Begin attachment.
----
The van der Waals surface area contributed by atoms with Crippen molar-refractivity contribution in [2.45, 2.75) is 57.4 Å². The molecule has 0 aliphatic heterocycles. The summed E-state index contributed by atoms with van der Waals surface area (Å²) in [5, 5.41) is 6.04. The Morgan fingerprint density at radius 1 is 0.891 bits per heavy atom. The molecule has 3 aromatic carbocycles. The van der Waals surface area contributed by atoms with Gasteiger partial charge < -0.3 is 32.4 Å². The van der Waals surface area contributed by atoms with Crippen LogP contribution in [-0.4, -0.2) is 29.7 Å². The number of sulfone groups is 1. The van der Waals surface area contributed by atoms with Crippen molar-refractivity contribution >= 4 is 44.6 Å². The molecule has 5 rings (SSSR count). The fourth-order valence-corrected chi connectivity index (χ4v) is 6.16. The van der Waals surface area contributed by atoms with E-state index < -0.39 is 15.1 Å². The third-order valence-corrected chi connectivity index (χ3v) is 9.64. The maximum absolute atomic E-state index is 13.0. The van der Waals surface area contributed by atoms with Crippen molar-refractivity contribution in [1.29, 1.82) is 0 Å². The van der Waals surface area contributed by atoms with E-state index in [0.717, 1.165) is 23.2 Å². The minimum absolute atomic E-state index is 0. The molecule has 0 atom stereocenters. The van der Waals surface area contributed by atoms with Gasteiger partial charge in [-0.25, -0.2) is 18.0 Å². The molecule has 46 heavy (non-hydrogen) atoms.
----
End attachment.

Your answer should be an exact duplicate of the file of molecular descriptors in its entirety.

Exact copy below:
The van der Waals surface area contributed by atoms with Crippen molar-refractivity contribution in [2.45, 2.75) is 57.4 Å². The molecule has 0 aliphatic heterocycles. The summed E-state index contributed by atoms with van der Waals surface area (Å²) in [5, 5.41) is 6.04. The Morgan fingerprint density at radius 1 is 0.891 bits per heavy atom. The molecule has 3 aromatic carbocycles. The van der Waals surface area contributed by atoms with Gasteiger partial charge < -0.3 is 32.4 Å². The van der Waals surface area contributed by atoms with Crippen LogP contribution in [-0.4, -0.2) is 29.7 Å². The number of sulfone groups is 1. The van der Waals surface area contributed by atoms with Crippen molar-refractivity contribution >= 4 is 44.6 Å². The molecule has 5 rings (SSSR count). The fourth-order valence-corrected chi connectivity index (χ4v) is 6.16. The van der Waals surface area contributed by atoms with E-state index < -0.39 is 15.1 Å². The third-order valence-corrected chi connectivity index (χ3v) is 9.64. The maximum absolute atomic E-state index is 13.0. The van der Waals surface area contributed by atoms with Crippen molar-refractivity contribution in [1.29, 1.82) is 0 Å². The van der Waals surface area contributed by atoms with E-state index in [0.717, 1.165) is 23.2 Å². The minimum absolute atomic E-state index is 0. The molecule has 0 atom stereocenters. The van der Waals surface area contributed by atoms with Gasteiger partial charge in [-0.25, -0.2) is 18.0 Å². The molecule has 46 heavy (non-hydrogen) atoms.